If we follow Moore’s analysis, it is not that the twentieth century heavyweights of totalitarian states were completely novel in form, it is simply that the technological means of control for the state had grown to match its appetite. This is important to bear in mind, because by doing so we can see and identify trends that tend toward the state’s intention to dominate society much more easily.
On the most fundamental level, we can empirically ascertain the efficacy of state control not only by the willingness of individuals to submit to the state, but even more so by the number who enthusiastically seek to carry out its goals.
To achieve the psychological state where individuals absolve themselves of their own will, and hence become pliable in the hands of elites to remold as they see fit, requires a multi-step, incremental, and concomitant process of value destruction, progressive economic vulnerability, historical revisionism, and societal reinvention. These elements can be found woven throughout the following selections, which help elucidate how one develops a “totalitarian personality” in modern Western society.
Nihilism: Into the Abyss
When you stare into the abyss the abyss stares back at you. – Friedrich Nietzsche
Nietzsche and Value Relativism
What was offensive to contemporary ears in president Reagan’s use of the word “evil” was its cultural arrogance, the presumption that he, and America, know what is good; its closedness to the dignity of other ways of life, its implicit contempt for those who do not share our ways. The political corollary is that he is not open to negotiation. The opposition between good and evil is not negotiable and is a cause of war. Those who are interested in “conflict resolution” find it much easier to reduce the tension between values than the tension between good and evil. Values are insubstantial stuff, existing primarily in the imagination, while death is real. The term “value,” meaning the radical subjectivity of all belief about good and evil, serves the easy-going question for comfortable self-preservation.
Value relativism can be taken to be a great release from the perpetual tyranny of good and evil, with their cargo of shame and guilt, and the endless efforts that the pursuit of the one and the avoidance of the other enjoin. Intractable good and evil cause infinite distress – like war and sexual repression – which is almost instantly relieved when more flexible values are introduced. One need not feel bad about or uncomfortable with oneself when just a little value adjustment is necessary. And this longing to shuck off constraints and have one peaceful, happy world is the first of the affinities between our real American world and that of German philosophy in its most advanced form, given expression by the critics of the President’s speech. [...]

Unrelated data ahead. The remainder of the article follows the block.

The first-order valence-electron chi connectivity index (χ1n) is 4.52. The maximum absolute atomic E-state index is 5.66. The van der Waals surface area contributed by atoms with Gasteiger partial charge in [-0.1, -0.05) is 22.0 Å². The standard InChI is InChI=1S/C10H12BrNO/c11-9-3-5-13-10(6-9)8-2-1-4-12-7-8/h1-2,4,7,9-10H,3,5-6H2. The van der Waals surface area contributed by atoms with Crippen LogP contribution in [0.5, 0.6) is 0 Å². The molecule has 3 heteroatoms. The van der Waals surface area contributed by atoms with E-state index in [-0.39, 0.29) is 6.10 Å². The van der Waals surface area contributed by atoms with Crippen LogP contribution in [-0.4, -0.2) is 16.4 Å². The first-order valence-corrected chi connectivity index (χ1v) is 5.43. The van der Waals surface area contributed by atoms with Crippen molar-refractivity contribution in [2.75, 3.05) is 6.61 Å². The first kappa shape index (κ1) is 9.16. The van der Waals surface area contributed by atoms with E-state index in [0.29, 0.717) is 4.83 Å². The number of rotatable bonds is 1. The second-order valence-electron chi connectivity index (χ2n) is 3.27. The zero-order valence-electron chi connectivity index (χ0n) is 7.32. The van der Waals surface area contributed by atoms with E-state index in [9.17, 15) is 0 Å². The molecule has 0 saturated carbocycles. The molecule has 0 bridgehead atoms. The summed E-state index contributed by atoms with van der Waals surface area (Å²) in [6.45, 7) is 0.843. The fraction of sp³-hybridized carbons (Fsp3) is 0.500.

And the further in the text:
Values are not discovered by reason, and it is fruitless to seek them, to find the truth of the good life. [This is where Ayn Rand's objectivism comes in so beautifully.] This quest begun by Odysseus and continued over three millenia has come to and end with the observation that there is nothing to seek. This alleged fact was announced by Nietzsche just over a century ago when he said, “God is dead.” Good and evil now for the first time appeared as values, of which there have been a thousand and one, none rationally or objectively preferable to any other. The salutary illusion about the existence of good and evil has been definitively dispelled. For Nietzsche this was an unparalleled catastrophe; it meant the decomposition of culture and the loss of human aspiration. The Socratic “examined” life was no longer possible or desirable. It was itself unexamined, and if there was any possibility of human life in the future, it must begin with the naive capacity to live an unexamined life. The philosophic way of life had become simply poisonous. In short, Nietzsche with the utmost gravity told modern man that he was free-falling into the abyss of nihilism. Perhaps after living through this terrible experience, drunk it deep to the dregs, people might hope for a fresh era of value creation, the emergence of new gods.
Modern democracy was, of course, the target of Nietzsche’s creativity. Its daily life is for him the civilized reanimation of man. Nobody really believes in anything anymore, and everyone spends his life in frenzied work and frenzied play so as to not to face the fact, not to look into the abyss. Nietzsche’s call to revolt against liberal democracy is more powerful and more radical than Marx’s. And Nietzsche adds that the left, socialism, is not the opposite of the special kind of right that is capitalism, but its fulfillment. [From Nietzche's particular European perspective. ed.] The Left means equality, the Right inequality. Nietzsche’s call is from the Right, but a new Right transcending capitalism and socialism, which are the powers moving in the world. (141-143)
On Nihilism, The Weimar Republic, and the Psychopathology of American Fascism
Whether this value relativism is harmonious with democracy is a question that is dealt with by never being raised. The social sciences have dealt with Nazism as a psychopathology, a result of authoritarian or other-directed personalities, a case for psychiatrists, as presented by Woody Allen. Social science denies that thought, especially serious thought, even the very thought at its own root, could have had anything to do with Hitler’s success. But the Weimar Republic, so attractive in its left-wing version to Americans, also contained intelligent persons who were attracted, at least in the beginning, to fascism, for reasons very like those motivating the Left ideologues, reflections on autonomy and value creation. Once one plunges into the abyss, there is no assurance whatsoever that equality, democracy or socialism will be found on the other side. [Think radical environmentalism. ed.]